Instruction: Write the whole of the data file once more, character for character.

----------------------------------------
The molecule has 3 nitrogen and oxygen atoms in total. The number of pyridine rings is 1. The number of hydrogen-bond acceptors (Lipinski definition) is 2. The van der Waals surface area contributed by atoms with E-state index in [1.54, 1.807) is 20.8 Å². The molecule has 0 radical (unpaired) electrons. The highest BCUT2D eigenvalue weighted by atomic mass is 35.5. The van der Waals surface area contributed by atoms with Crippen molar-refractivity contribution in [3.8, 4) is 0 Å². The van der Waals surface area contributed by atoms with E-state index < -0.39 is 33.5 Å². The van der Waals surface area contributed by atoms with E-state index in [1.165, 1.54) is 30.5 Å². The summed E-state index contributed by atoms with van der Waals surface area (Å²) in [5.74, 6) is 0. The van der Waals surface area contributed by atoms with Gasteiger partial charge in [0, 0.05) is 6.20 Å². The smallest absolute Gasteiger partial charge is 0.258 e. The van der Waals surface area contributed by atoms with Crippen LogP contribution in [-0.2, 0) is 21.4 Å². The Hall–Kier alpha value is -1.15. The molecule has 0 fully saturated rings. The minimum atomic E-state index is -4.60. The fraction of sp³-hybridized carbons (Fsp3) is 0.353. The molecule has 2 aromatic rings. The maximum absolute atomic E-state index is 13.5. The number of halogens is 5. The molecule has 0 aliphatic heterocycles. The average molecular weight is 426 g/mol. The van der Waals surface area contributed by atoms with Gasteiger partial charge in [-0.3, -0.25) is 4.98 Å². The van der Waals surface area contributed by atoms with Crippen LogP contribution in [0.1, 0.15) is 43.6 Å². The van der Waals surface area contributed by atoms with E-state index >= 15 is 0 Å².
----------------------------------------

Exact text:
The molecule has 3 nitrogen and oxygen atoms in total. The number of pyridine rings is 1. The number of hydrogen-bond acceptors (Lipinski definition) is 2. The van der Waals surface area contributed by atoms with E-state index in [1.54, 1.807) is 20.8 Å². The molecule has 0 radical (unpaired) electrons. The highest BCUT2D eigenvalue weighted by atomic mass is 35.5. The van der Waals surface area contributed by atoms with Crippen molar-refractivity contribution in [3.8, 4) is 0 Å². The van der Waals surface area contributed by atoms with E-state index < -0.39 is 33.5 Å². The van der Waals surface area contributed by atoms with E-state index in [1.165, 1.54) is 30.5 Å². The summed E-state index contributed by atoms with van der Waals surface area (Å²) in [5.74, 6) is 0. The van der Waals surface area contributed by atoms with Gasteiger partial charge in [0, 0.05) is 6.20 Å². The smallest absolute Gasteiger partial charge is 0.258 e. The van der Waals surface area contributed by atoms with Crippen LogP contribution in [-0.2, 0) is 21.4 Å². The Hall–Kier alpha value is -1.15. The molecule has 0 fully saturated rings. The minimum atomic E-state index is -4.60. The fraction of sp³-hybridized carbons (Fsp3) is 0.353. The molecule has 2 aromatic rings. The maximum absolute atomic E-state index is 13.5. The number of halogens is 5. The molecule has 0 aliphatic heterocycles. The average molecular weight is 426 g/mol. The van der Waals surface area contributed by atoms with Gasteiger partial charge in [-0.3, -0.25) is 4.98 Å². The van der Waals surface area contributed by atoms with Crippen LogP contribution in [0.1, 0.15) is 43.6 Å². The van der Waals surface area contributed by atoms with E-state index >= 15 is 0 Å².